Blaze Bayley - Endure and Survive8: Blaze Bayley // Endure and Survive — Oh Blaze Bayley. Ever will I be trolled for liking your music, and ever will I continue to add you to lists. Endure and Survive is everything I described in my TYMHM17 about it: it’s well-written, solidly performed, thinly produced, and the concept is a bit shakily executed. But what can I do? I still just love the damn thing. This is not artistic genius from a conceptual perspective, but it has an old school feel that I love, and it is unapologetically metal in an un-ironic way. Infinite Entanglement was a fun record, and Endure and Survive makes part 2 worth your time. So maybe part 3 will be my RotY for 2018? Crazier things have happened.

7: Soen // Lykaia — I got Lykaia months ahead of time and never managed to write a review of the album. This doesn’t mean that it’s not a good album—note: it’s on this list—but given life as it happened, it ended up getting pushed off and moved around and suddenly it was April and it was too late, and then it was October and it was too soon, and then it was December and I had to write Angry Metal Guy’s Top 10(ish) of 2017. But don’t let that stop you from picking it up. Lykaia is a worthy follow-up to Tellurian, if not its equal. The band’s sound has changed with the addition of Markus Jidell (Avatarium), who adds the influences of blues rock to Soen‘s modern, Tool-influenced progressive metal. And as a band, Soen is better than ever. They know how to groove and seethe (like on “Jinn”) and they have begun to coalesce into a tight live act. It’s eminently clear that they’ve moved far beyond being a “super group,” and into being one of progressive metal’s best acts.

6: Caligula’s Horse // In Contact — I’m not djent djunky, but Caligula’s Horse isn’t a band that seems like they’re particularly true to the expectations of the djenre. In Contact shows these bearded Australian art kids wandering down the “melodic and progressive” vein, while leaving some of their techier sounds for the wayside. This is a perfectly fine turn of events, in my opinion, because In Contact is an excellent album from a band that continues to develop a sickly sweet sound that I (and Kronos) can’t seem to get enough of. This record also has the enviable feature that it gets better as it goes on, and that makes it a particularly easy record to listen to repeatedly. When you hit the end of “Graves,” you’ve sat through so many great riffs and memorable songs, that you just want to listen to it again.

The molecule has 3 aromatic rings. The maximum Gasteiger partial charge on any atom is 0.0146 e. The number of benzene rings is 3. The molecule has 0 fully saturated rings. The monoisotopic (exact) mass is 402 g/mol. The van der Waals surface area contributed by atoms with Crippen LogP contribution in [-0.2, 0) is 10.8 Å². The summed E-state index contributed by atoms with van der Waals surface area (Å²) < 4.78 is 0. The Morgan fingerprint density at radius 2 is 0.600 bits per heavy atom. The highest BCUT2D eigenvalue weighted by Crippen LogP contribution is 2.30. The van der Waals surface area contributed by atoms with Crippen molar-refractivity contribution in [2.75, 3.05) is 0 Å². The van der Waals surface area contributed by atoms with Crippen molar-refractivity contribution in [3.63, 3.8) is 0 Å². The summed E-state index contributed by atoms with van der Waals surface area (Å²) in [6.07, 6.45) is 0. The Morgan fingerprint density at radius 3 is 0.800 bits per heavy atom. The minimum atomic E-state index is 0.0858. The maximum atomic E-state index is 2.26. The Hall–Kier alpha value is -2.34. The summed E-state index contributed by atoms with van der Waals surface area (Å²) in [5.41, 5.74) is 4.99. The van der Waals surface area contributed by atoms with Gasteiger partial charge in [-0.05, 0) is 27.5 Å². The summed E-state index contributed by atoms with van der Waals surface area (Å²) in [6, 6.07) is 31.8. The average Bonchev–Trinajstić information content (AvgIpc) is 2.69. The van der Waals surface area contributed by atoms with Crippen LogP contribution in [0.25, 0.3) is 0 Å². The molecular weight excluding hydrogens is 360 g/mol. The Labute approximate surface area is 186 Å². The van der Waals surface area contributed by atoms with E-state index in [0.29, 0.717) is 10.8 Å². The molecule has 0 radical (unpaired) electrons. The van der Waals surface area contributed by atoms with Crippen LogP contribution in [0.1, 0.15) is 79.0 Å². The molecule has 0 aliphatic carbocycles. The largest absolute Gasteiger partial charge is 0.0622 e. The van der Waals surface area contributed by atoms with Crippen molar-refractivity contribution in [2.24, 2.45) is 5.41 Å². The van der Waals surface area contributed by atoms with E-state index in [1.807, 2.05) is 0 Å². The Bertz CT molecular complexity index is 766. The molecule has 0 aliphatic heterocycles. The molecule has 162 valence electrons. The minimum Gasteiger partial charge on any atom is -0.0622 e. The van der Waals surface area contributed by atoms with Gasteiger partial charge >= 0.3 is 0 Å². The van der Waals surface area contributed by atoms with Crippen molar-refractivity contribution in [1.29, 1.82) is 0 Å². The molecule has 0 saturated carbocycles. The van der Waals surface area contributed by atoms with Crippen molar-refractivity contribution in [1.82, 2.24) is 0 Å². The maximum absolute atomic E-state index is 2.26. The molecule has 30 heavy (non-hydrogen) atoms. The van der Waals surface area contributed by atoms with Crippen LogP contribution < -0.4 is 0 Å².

Crimfall - Amain5: Crimfall // Amain — The return of Finland’s other symphonic folk metal band in 2017 was something I had long anticipated. And Amain did a great job of meeting my expectations and demonstrating that time had not dulled the swords of these Finnish heavy metal warriors. And while I was slow on the uptake, once Amain sat with me, it revealed itself to be a deep, enrapturing record that fulfilled my wishes for it. The tracks are epic—loaded with harmonies, counter melodies, orchestrations, vocal choirs, and fantastic performances from the whole band—and my spirit animal (Helena Haaparanta) continues to be one of the best vocalists in metal. I get that it isn’t 2004 anymore—so this sound isn’t the hip and happenin’ thing that all the kids are jivin’ to—but Crimfall continues to be a band that is far too under the radar given their epic talents and three great albums.

4: Archspire // Relentless Mutation — Relentless Mutation is a record whose title deftly describes Archspire‘s musical trajectory. These Canucks came back in 2017 to scorch my face off with some absolutely relentless techy death metal. While I was a fan of their last record, I wasn’t exactly sitting around watching my email waiting for a download link. But Kronos pointed me in its direction, and I was immediately overcome. Relentless Mutation is unashamedly ‘modern’ in its sound—it is tech death, a genre dedicated to figuring out how to make DR2 not audibly peak—but it hits every note that I want from techy music with such precision that I adore. The riffs are sick and memorable, there’s tons of groove and great melody, and the addition of the neo-classical licks to the fold is something which I’ve been screaming for more bands to do since I first heard Oracles by Fleshgod Apocalypse. While Relentless Mutation isn’t that perfect neo-classical tech death that I desire, it’s one of my favorite tech death albums in years.